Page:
Today the Archdiocese of St. Louis and the sole plaintiff, a female known as Jane Doe 92, agreed to settle her lawsuit. A protective order in the case has precluded the Archdiocese from commenting on this matter until now. By the terms of the settlement agreement, other than this statement, the Archdiocese will not make any further statements or comments regarding this matter. At the request of the Plaintiff, the terms of the settlement agreement are confidential.
The Archdiocese has vigorously defended this case because it believes Jane Doe 92's claims and allegations are false. Specifically, the Archdiocese denies that Jane Doe 92 was ever abused by Joseph Ross, a priest who was removed from ministry in 2002. We do not say this lightly. Jane Doe 92 made allegations in this case that her own family members dispute. She said her father witnessed the abuse by Ross and did nothing to stop it; her father denied this allegation under oath. In addition, Jane Doe 92 has been diagnosed, by her own treating doctors, with a medical condition that causes her to falsify claims, exaggerate symptoms and make inconsistent statements. Her own doctors and expert witnesses voiced doubts about her allegations and noted that they contained multiple inconsistencies. We simply do not believe her allegations are true.
In addition, as documented in public records, Jane Doe 92's criminal charges against Father Ross were dropped by the government because the prosecution believed it could not prove her case. Father Ross was not the only person Jane Doe 92 has accused of rape. She previously alleged she was raped by another person. The government declined to prosecute charges against that person as well due to lack of evidence.
The purpose of a trial is to determine the truth. To allow the jury in this case to determine the truth, the Archdiocese actively sought to have Jane Doe 92's treating doctors testify at trial because the Archdiocese believed the treating doctors would support the Archdiocese's position that the abuse of Jane Doe 92 did not happen. Plaintiff took the highly unusual step of trying to block those doctors from testifying at trial.
Dozens of witnesses, including a highly-respected judge and a former police officer, were prepared to offer testimony that would make clear that Jane Doe 92's allegations of abuse could not have occurred.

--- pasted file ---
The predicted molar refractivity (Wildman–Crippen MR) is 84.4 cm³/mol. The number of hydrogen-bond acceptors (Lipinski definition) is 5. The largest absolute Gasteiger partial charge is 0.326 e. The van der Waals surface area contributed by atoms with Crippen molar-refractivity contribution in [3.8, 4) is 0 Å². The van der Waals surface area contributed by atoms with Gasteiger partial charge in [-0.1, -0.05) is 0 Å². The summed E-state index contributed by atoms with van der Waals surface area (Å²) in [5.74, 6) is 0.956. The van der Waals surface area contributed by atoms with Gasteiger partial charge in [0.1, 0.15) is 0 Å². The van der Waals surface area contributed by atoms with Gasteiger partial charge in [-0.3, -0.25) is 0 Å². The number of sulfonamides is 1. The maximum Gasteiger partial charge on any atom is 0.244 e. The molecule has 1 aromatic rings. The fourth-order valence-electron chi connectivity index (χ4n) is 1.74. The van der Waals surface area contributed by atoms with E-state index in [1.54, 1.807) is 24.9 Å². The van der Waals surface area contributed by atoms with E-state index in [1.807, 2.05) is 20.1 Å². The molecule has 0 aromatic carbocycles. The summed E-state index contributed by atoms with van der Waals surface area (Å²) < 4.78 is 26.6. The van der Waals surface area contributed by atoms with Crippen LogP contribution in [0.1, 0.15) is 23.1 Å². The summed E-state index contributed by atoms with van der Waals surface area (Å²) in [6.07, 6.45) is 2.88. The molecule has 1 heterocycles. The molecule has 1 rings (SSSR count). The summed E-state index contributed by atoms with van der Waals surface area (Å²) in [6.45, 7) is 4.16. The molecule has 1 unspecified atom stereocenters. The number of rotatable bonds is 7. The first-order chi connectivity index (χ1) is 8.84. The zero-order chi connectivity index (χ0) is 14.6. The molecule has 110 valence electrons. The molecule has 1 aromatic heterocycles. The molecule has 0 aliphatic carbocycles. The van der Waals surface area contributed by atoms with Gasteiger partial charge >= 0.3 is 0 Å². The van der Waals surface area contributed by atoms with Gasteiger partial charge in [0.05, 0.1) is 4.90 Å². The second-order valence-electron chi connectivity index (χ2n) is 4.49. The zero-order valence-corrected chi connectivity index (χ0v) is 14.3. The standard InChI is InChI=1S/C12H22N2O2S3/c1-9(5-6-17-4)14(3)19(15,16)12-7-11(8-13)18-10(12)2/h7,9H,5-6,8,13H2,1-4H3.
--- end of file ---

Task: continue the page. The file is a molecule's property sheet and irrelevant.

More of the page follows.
While the Archdiocese does not believe that Jane Doe 92 was abused by Joseph Ross, it has publicly acknowledged that this man abused other boys in the 1970's and 80's. The Archdiocese publicly announced in 2002 that it was removing Joseph Ross from ministry based on his 1988 guilty plea to a misdemeanor based on touching a young boy on the buttocks and kissing him. After that guilty plea in 1988, Ross was sent by the Archdiocese for in-patient treatment at a highly respected medical facility. The doctors who treated Ross confirmed he was not attracted to children, was not a pedophile, and recommended his return to ministry. The Archdiocese relied on those doctors when it returned him to ministry in 1989. Other than Plaintiff, no other person has alleged they were abused by Ross since his treatment ended in 1989. Although no other allegations of abuse were made against Ross between 1988 and 2002, Ross was removed from ministry under "zero tolerance" standards adopted by the Archdiocese in 2002 in the wake of clear changes in society's and the medical community's views on the ability to treat child abusers. When Ross' removal from ministry was announced publicly in 2002, then-Bishop Dolan and then-Archbishop Rigali repeatedly and publicly implored any victims to come forward. Five young men did come forward in 2002 in response to these public requests, alleging that they were abused by Ross in the 1970's.
To be clear, the Archdiocese is not defending Ross. He is a known abuser, which is illegal, wrong and shameful. The Archdiocese does, however, have an obligation to defend itself against claims it believes are false, and instead use its money for charitable work and to heal all legitimate victims of sexual abuse.
The Archdiocese has agreed to today's settlement in order to allow the Archdiocese and Jane Doe 92 to move on from this difficult point. We strongly believe there is no healing that can come from three weeks of trial dwelling on Fr. Ross' bad history, or Jane Doe 92's very personal issues. The settlement is obviously also intended to allow the Church to move past this matter – a costly legal fight which is not good for the Church, its parishioners, or the community as a whole. It is time for all parties to move forward.
The Archdiocese is fully committed to caring for all victims of abuse and strongly believes that assistance must be offered to all victims throughout society, regardless of whether those victims were abused by perpetrators in religious organizations, service clubs, public schools or family members. The Archdiocese and Archbishop Robert Carlson remain committed to eradicating the terrible and inherent societal evil of child abuse. Therefore, consistent with its long-standing practices, the Archdiocese will continue to support victims of abuse and to help heal the injuries suffered by legitimate victims of these decades-old issues.